"This being said, Mr. President, I would like to express the very great happiness, the very great honor which I would like to direct to both the people of the United States and yourself for being here, your guest for a few days. I am also very happy to express to the First Lady of the United States our admiration for her dynamic and sincere personality, the admiration expressed by my wife in the name of all the women in Upper Volta.

"Better than any official contact, it is a direct contact which testifies to the truth because it allows friendship to really blossom in direct action.

"It might seem strange and even somewhat unreal that this gigantic country--one of the best equipped in the world, without the slightest doubt--might have anything in common with the Upper Volta, so small in comparison. However, all men who think, Mr. President, know and understand that the United States and Upper Volta do have an interest in common, do have something in common, and that is a desire and love for freedom, a desire to see men raised toward light, a desire to see a world free from hatred. That type of community is the most important thing.

"Mr. President, this is a struggle, this is a fight which we have to wage again and again every day. But all those who have always opposed hope to despair, hope to injustice, know, Mr. President, that you are in the struggle the strongest man, the best leader, a man of the size which is needed for someone who presides over the destinies and responsibilities of the United States.

"That is why, Mr. President, I am so honored to be the first chief of state of Africa to be received here by you. And it is also, Mr. President, because I would like to express the hope that the Upper Volta and all of the countries of the third world can use the experience, an experience often difficult, to institute with you a dialog which will be full of interest and also full of construction. Because no one ignores, Mr. President, the part played by the United States in building in the world a balance and equilibrium, and no one ignores either the fact that things may appear differently from various points of view.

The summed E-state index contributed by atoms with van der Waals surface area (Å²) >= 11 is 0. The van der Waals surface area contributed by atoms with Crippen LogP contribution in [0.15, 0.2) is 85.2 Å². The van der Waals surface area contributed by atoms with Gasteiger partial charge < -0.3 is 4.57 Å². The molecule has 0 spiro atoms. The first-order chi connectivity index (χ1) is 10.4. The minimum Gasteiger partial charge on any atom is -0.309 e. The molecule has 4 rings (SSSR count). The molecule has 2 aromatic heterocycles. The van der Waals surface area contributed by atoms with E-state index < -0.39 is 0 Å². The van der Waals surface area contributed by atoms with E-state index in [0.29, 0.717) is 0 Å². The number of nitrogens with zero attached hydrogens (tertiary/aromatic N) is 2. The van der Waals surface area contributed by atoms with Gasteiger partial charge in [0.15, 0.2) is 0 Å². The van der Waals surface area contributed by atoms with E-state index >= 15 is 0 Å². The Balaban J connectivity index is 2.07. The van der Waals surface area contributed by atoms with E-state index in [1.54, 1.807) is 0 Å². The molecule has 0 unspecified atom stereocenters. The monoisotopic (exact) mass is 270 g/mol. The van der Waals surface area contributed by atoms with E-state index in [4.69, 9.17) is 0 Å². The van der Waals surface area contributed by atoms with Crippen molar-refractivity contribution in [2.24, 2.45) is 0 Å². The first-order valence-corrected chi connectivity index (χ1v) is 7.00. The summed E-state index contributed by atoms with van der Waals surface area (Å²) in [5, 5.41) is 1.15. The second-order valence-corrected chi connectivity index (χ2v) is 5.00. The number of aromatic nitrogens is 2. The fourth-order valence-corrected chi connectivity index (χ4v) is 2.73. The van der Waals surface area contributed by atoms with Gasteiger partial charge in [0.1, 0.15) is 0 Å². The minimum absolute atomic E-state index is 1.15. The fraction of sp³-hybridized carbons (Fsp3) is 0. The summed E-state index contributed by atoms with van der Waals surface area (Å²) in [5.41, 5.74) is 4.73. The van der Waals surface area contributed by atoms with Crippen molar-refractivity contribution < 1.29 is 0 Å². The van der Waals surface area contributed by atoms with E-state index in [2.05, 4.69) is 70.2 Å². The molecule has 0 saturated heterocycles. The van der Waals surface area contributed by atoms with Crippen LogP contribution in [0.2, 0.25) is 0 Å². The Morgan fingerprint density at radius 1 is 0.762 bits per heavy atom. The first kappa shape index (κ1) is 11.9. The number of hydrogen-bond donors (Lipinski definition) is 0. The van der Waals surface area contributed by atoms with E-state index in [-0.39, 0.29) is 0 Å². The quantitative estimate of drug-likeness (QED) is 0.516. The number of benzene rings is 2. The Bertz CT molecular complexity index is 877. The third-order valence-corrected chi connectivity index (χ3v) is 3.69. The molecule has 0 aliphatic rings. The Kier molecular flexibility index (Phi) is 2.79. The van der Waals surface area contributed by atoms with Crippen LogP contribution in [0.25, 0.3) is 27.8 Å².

"My presence here, Mr. President, I believe proves that the people of the United States--the United States intends to face its responsibilities to the fullest measure-

"Mr. president, in coming here I feel we know you already. We know you and we have understood you particularly well since your recent speech before a joint session of Congress which we have distributed very widely in our African press. This, together with everything else, has made us understand how strongly you fight for mankind, for justice. And it is in the name of all of the chiefs of state of Africa, all those among them who love freedom and justice, that I would like to express my admiration, because we have a common fatherland, an Africa of freedom and of justice.

"Mr. President, I must now speak to you about my country, the Upper Volta. Our country is perhaps in the very center, at the very crossroads, of western Africa. It borders on six different countries and therefore it may have to face various types of evolutions. It must be always able to face them, precisely because, being a small nation of only 5 million inhabitants, it is also a nation which has made a choice which defines it.

"This choice, Mr. President, was made at the time when we acceded to independence on August 5, 1960, and the choice is that of fighting always for freedom, of standing always for the dignity of man-of standing, in other words, for the things for which you stand in this country, Mr. President. And if we have to follow this road, a road which is often difficult, it is a road also which makes those who follow it feel proud of themselves.

"As we follow this road we have found the friendship of the United States. It is a friendship which makes us proud. It makes us proud because not only do we trust it, but because we trust the future we trust ourselves. That is why I would like to express to you, Mr. President, my conviction that our two countries will strengthen their ties of cooperation, the ties of their friendship. Long live the United States of America."

Lyndon B. Johnson, Remarks of Welcome at the White House to President Yameogo of Upper Volta Online by Gerhard Peters and John T. Woolley, The American Presidency Project